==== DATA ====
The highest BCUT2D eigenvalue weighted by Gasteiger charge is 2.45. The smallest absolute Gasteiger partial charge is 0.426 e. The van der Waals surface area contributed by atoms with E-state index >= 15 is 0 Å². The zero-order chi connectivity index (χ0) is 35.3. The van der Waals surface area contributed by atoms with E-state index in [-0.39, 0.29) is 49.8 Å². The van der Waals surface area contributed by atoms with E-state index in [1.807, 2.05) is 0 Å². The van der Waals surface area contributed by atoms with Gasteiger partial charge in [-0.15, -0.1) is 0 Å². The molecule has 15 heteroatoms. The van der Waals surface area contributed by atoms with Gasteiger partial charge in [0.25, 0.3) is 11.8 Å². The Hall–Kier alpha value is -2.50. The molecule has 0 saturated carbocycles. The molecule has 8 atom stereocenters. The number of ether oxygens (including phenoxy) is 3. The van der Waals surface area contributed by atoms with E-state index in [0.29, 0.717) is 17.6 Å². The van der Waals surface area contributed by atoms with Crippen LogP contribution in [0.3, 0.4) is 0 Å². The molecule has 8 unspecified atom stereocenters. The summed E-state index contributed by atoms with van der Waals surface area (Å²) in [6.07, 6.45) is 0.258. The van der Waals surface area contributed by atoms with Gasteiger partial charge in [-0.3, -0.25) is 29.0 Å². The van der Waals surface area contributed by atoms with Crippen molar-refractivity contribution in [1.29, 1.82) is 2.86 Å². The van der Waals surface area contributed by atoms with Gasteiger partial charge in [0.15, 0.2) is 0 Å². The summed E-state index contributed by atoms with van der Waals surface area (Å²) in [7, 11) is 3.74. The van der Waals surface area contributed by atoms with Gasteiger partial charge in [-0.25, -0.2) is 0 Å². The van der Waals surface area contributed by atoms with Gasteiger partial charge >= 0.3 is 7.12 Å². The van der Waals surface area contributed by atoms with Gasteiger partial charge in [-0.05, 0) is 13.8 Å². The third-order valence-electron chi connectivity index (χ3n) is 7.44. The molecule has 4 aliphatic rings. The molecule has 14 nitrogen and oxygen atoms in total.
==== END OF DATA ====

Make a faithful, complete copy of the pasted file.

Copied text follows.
The highest BCUT2D eigenvalue weighted by Gasteiger charge is 2.45. The smallest absolute Gasteiger partial charge is 0.426 e. The van der Waals surface area contributed by atoms with E-state index >= 15 is 0 Å². The zero-order chi connectivity index (χ0) is 35.3. The van der Waals surface area contributed by atoms with E-state index in [-0.39, 0.29) is 49.8 Å². The van der Waals surface area contributed by atoms with E-state index in [1.807, 2.05) is 0 Å². The van der Waals surface area contributed by atoms with Gasteiger partial charge in [-0.15, -0.1) is 0 Å². The molecule has 15 heteroatoms. The van der Waals surface area contributed by atoms with Gasteiger partial charge in [0.25, 0.3) is 11.8 Å². The Hall–Kier alpha value is -2.50. The molecule has 0 saturated carbocycles. The molecule has 8 atom stereocenters. The number of ether oxygens (including phenoxy) is 3. The van der Waals surface area contributed by atoms with E-state index in [0.29, 0.717) is 17.6 Å². The van der Waals surface area contributed by atoms with Crippen LogP contribution in [0.3, 0.4) is 0 Å². The molecule has 8 unspecified atom stereocenters. The summed E-state index contributed by atoms with van der Waals surface area (Å²) in [6.07, 6.45) is 0.258. The van der Waals surface area contributed by atoms with Gasteiger partial charge in [-0.3, -0.25) is 29.0 Å². The van der Waals surface area contributed by atoms with Crippen molar-refractivity contribution in [1.29, 1.82) is 2.86 Å². The van der Waals surface area contributed by atoms with Gasteiger partial charge in [0.15, 0.2) is 0 Å². The summed E-state index contributed by atoms with van der Waals surface area (Å²) in [7, 11) is 3.74. The van der Waals surface area contributed by atoms with Gasteiger partial charge in [-0.25, -0.2) is 0 Å². The van der Waals surface area contributed by atoms with Gasteiger partial charge >= 0.3 is 7.12 Å². The van der Waals surface area contributed by atoms with Gasteiger partial charge in [-0.05, 0) is 13.8 Å². The third-order valence-electron chi connectivity index (χ3n) is 7.44. The molecule has 4 aliphatic rings. The molecule has 14 nitrogen and oxygen atoms in total.